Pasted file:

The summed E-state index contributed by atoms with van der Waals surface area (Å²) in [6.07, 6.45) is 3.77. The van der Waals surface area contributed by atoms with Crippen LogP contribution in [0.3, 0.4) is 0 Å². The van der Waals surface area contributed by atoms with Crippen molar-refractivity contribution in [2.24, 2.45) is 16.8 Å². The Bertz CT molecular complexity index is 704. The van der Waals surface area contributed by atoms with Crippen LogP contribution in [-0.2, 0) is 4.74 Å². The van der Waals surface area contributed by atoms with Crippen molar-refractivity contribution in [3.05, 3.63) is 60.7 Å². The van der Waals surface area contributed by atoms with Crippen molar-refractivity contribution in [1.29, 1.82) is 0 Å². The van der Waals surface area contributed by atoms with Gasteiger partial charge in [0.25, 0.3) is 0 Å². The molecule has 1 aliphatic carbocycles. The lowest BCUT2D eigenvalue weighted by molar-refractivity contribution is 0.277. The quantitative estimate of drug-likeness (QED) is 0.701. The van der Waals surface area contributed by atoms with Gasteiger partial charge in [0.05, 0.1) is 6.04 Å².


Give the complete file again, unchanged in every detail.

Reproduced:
The summed E-state index contributed by atoms with van der Waals surface area (Å²) in [6.07, 6.45) is 3.77. The van der Waals surface area contributed by atoms with Crippen LogP contribution in [0.3, 0.4) is 0 Å². The van der Waals surface area contributed by atoms with Crippen molar-refractivity contribution in [2.24, 2.45) is 16.8 Å². The Bertz CT molecular complexity index is 704. The van der Waals surface area contributed by atoms with Crippen LogP contribution in [-0.2, 0) is 4.74 Å². The van der Waals surface area contributed by atoms with Crippen molar-refractivity contribution in [3.05, 3.63) is 60.7 Å². The van der Waals surface area contributed by atoms with Crippen molar-refractivity contribution in [1.29, 1.82) is 0 Å². The van der Waals surface area contributed by atoms with Gasteiger partial charge in [0.25, 0.3) is 0 Å². The molecule has 1 aliphatic carbocycles. The lowest BCUT2D eigenvalue weighted by molar-refractivity contribution is 0.277. The quantitative estimate of drug-likeness (QED) is 0.701. The van der Waals surface area contributed by atoms with Gasteiger partial charge in [0.05, 0.1) is 6.04 Å².